Where the Tech Layoffs Are Hitting Hardest

Amazon headquarters in Seattle.(Photo by David Ryder/Getty Images.)

The hiring burst of 517,000 new jobs in January ran contrary to the conventional economic wisdom, namely that the Federal Reserve’s war on inflation is slowing interest-rate sensitive sectors like finance and technology and presaging a broader slowdown. Tech and finance did, indeed, show some losses—just not enough to offset huge hiring increases in services, retail, and health care. The Bureau of Labor Statistics also went back to revise prior months’ numbers adding even more to the nation’s job total over the past 12 months.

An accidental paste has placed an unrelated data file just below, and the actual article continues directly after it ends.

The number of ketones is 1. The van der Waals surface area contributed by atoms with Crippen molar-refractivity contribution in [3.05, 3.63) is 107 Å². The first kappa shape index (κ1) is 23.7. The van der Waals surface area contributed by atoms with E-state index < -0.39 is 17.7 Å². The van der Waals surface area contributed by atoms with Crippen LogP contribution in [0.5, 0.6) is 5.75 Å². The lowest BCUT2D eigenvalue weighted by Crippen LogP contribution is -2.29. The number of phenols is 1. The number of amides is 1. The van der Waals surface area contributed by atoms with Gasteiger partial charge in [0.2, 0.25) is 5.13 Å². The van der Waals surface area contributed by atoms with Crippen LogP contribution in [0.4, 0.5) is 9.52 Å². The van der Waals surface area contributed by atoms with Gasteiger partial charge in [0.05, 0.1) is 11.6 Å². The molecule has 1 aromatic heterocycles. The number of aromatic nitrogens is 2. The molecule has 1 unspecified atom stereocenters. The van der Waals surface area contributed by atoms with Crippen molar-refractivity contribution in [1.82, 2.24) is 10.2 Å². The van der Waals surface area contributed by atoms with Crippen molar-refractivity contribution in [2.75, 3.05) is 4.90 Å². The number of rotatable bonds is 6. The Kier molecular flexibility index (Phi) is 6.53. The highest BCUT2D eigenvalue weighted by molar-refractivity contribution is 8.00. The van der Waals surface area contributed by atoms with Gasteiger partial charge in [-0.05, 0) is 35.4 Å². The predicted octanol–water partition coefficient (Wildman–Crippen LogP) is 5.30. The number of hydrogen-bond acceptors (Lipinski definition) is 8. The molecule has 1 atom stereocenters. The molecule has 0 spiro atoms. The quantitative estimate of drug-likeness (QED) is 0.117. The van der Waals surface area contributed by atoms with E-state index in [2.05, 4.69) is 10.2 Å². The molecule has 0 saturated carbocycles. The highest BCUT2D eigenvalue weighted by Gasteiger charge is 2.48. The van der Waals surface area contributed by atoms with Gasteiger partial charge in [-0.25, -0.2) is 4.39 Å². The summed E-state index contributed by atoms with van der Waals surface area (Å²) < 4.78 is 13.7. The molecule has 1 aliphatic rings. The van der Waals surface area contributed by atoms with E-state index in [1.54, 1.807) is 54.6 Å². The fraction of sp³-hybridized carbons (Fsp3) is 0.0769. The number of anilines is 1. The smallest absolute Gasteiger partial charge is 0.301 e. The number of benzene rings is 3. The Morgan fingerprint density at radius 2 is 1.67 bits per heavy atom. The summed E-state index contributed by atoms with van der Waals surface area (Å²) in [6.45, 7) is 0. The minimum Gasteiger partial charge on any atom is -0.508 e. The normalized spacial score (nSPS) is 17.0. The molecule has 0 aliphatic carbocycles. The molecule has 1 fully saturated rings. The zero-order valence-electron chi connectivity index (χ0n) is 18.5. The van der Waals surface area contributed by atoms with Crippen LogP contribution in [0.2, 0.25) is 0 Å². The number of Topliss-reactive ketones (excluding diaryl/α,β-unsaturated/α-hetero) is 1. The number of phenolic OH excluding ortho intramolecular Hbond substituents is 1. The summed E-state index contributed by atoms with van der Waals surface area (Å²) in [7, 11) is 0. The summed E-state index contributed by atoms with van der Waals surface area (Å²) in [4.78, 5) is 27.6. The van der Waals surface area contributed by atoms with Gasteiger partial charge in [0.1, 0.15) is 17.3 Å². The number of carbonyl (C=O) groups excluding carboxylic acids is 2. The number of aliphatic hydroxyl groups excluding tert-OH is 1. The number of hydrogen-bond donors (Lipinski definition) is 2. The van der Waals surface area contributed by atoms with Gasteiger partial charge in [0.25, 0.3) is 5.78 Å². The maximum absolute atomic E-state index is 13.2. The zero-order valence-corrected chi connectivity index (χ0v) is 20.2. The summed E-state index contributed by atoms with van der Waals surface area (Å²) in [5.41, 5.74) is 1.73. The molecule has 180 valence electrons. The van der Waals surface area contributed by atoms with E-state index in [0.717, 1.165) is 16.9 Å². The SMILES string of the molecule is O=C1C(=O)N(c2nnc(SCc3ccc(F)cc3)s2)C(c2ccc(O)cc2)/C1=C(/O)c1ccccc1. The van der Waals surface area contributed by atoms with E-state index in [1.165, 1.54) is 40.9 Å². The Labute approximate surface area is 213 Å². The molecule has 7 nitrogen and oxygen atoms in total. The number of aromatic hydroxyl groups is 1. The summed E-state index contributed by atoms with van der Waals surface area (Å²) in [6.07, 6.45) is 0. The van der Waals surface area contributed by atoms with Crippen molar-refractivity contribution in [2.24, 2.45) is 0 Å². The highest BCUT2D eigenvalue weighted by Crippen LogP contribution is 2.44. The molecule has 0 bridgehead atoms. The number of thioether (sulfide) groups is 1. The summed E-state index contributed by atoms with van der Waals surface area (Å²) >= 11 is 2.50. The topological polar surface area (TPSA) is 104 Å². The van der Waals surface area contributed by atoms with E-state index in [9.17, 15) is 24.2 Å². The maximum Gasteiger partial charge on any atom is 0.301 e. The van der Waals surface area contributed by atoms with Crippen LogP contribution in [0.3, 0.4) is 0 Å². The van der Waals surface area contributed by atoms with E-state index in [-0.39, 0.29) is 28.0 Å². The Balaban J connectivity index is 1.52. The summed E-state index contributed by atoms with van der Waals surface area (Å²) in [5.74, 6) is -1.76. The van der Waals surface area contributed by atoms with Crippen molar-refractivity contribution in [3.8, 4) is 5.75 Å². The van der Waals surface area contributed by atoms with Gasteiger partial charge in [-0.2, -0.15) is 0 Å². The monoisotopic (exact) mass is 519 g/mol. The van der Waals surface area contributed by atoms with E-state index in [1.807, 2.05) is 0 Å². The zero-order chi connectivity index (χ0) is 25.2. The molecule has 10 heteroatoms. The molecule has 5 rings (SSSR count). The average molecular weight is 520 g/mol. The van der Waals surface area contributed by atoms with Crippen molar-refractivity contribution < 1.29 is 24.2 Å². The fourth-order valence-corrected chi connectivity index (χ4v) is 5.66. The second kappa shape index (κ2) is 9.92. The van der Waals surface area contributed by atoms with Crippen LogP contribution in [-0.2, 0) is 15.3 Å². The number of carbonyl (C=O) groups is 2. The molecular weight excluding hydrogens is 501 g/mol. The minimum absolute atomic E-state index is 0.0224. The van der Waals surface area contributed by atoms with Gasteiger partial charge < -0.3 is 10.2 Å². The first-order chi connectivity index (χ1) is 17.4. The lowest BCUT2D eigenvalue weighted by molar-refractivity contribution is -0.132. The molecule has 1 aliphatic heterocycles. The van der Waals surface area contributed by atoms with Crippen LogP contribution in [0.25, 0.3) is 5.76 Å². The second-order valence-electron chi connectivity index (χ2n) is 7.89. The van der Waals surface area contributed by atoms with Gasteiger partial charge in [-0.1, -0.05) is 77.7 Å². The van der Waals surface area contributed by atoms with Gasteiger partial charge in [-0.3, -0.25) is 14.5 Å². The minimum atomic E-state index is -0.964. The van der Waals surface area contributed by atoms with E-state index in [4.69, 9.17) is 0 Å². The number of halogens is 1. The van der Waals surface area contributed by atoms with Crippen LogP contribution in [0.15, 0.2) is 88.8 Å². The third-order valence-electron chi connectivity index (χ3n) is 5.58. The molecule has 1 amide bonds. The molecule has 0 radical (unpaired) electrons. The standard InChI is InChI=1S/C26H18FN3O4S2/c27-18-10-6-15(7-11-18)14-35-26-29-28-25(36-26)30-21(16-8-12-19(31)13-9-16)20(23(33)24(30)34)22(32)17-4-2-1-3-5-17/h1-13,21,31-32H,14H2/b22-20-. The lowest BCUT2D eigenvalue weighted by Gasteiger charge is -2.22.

The tech sector is reportedly taking a beating after a decade as the darling of the economy and the market. On the ground it looks more like a scolding, as terrible as that feels when you’re suffering a Fed-induced financial hangover. There’s been some talk about the “virality” of tech layoffs—firms cutting jobs not for any underlying economic reason but just because others are doing it. There’s nothing more Silicon Valley than piling on to a trend.

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